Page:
A year after EA first unleashed its digital download service Origin, the company’s senior VP of global e-commerce David DeMartini has christened its first 12 months as a “huge success”.
“When you consider where we started from, which we kind of say was a standing start, we've got 12m downloads of the application,” he told GameSpot.
“We have 50 partners: independent game developers and publishers who are publishing on the platform. We've generated over $150 million in revenue, which represents huge growth on a percentage basis versus the previous year. In every numerical dimension it was a huge success.”
However, the exec then indicated that the next 12 months will be one of growth and evolution for the network.
“Last year was very much a foundational year for Origin. And this upcoming year we're very excited because we're going to start to draft some of those skill position players that are going to put a lot more sticky features on the Origin application,” he added.
“The Origin feature-set last year was very foundational. When you start one of these services, you can't leap to the glitzy features. You have to get the meat and potatoes down first.
“I guess the analogy that I would use in the sports industry is if I'm starting a football team, I might draft a lot of offensive and defensive linemen and those aren't the sexy positions, but if you want to have a really strong team, you're gonna start with that foundation. And once you have that strong foundation you can get a bit more elaborate in some of the other positions.”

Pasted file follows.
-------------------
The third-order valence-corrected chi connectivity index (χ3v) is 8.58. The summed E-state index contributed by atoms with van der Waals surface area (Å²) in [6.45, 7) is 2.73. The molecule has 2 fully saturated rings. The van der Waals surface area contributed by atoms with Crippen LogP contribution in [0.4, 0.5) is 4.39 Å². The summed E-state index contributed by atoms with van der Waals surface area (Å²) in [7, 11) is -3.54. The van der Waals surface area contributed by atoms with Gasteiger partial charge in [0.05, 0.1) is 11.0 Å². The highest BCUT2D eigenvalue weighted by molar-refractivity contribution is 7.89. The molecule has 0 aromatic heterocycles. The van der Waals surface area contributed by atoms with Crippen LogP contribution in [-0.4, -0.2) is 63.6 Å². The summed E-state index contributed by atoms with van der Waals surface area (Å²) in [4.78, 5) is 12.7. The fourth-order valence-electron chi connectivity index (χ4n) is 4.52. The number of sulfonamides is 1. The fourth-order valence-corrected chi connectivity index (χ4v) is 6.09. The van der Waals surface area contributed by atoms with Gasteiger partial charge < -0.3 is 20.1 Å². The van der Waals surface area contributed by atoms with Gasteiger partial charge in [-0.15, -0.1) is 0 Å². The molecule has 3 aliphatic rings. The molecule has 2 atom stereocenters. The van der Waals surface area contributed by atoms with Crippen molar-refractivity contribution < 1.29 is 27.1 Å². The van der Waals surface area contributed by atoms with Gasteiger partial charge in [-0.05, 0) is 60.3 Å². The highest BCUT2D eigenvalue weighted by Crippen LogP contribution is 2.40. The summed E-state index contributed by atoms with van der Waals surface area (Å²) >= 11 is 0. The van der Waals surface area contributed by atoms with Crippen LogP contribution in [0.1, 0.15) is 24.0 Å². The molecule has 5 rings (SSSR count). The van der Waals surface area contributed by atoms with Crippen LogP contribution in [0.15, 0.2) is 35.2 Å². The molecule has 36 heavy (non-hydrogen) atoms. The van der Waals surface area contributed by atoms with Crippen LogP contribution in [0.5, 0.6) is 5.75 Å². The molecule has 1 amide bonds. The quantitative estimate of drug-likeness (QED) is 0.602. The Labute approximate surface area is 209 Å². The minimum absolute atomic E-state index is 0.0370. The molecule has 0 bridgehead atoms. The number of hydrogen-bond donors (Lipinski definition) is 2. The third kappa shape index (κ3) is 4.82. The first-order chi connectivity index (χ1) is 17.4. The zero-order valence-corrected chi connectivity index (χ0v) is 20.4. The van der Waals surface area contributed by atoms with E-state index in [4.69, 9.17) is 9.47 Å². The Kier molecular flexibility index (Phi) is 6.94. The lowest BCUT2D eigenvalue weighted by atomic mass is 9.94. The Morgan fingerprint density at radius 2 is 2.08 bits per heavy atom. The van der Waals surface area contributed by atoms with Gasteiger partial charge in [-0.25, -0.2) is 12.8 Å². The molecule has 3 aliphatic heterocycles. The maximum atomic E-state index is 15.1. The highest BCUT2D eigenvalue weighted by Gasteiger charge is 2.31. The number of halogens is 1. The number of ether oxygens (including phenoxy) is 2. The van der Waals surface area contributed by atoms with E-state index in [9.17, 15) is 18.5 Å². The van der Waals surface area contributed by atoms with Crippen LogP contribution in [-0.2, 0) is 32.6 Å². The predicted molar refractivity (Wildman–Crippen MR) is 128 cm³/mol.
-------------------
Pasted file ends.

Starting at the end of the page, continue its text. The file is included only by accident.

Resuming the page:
Top of the list of priorities will be giving customers more reason to return to the service, with DeMartini admitting that Origin currently lacks stickiness.
“Being self-critical of Origin, I would say it's not sticky enough. And we want to put features in place where we fully take advantage of your friends lists and gameplay activities amongst all of your friends so you can compare achievements,” he admitted.
“We want you to be able to challenge your friends, and to challenge your friends to play other EA games to try and achieve things that might even be across EA games. A lot of people are loyal to us and we need to reward them with that stickiness, so we're looking in that direction.”